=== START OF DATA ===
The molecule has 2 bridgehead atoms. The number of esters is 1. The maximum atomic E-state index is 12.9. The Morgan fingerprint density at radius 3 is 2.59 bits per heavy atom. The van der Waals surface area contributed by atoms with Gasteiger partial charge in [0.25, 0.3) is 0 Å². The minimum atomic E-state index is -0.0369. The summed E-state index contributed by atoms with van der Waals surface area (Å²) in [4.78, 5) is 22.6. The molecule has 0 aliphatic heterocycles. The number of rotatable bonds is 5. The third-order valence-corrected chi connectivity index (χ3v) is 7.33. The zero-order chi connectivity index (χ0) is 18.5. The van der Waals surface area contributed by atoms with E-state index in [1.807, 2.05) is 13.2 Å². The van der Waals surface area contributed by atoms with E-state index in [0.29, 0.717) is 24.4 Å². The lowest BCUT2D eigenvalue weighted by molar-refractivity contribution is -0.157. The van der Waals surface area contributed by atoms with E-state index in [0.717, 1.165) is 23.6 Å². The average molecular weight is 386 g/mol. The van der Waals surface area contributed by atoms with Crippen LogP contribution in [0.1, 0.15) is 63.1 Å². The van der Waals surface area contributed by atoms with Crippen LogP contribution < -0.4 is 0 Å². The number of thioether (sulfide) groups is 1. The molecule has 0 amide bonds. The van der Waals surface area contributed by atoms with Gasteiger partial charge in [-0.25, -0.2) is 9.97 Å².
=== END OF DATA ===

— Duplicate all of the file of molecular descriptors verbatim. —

The molecule has 2 bridgehead atoms. The number of esters is 1. The maximum atomic E-state index is 12.9. The Morgan fingerprint density at radius 3 is 2.59 bits per heavy atom. The van der Waals surface area contributed by atoms with Gasteiger partial charge in [0.25, 0.3) is 0 Å². The minimum atomic E-state index is -0.0369. The summed E-state index contributed by atoms with van der Waals surface area (Å²) in [4.78, 5) is 22.6. The molecule has 0 aliphatic heterocycles. The number of rotatable bonds is 5. The third-order valence-corrected chi connectivity index (χ3v) is 7.33. The zero-order chi connectivity index (χ0) is 18.5. The van der Waals surface area contributed by atoms with E-state index in [1.807, 2.05) is 13.2 Å². The van der Waals surface area contributed by atoms with E-state index in [0.29, 0.717) is 24.4 Å². The lowest BCUT2D eigenvalue weighted by molar-refractivity contribution is -0.157. The van der Waals surface area contributed by atoms with E-state index in [0.717, 1.165) is 23.6 Å². The average molecular weight is 386 g/mol. The van der Waals surface area contributed by atoms with Crippen LogP contribution in [0.1, 0.15) is 63.1 Å². The van der Waals surface area contributed by atoms with Crippen LogP contribution < -0.4 is 0 Å². The number of thioether (sulfide) groups is 1. The molecule has 0 amide bonds. The van der Waals surface area contributed by atoms with Gasteiger partial charge in [-0.25, -0.2) is 9.97 Å².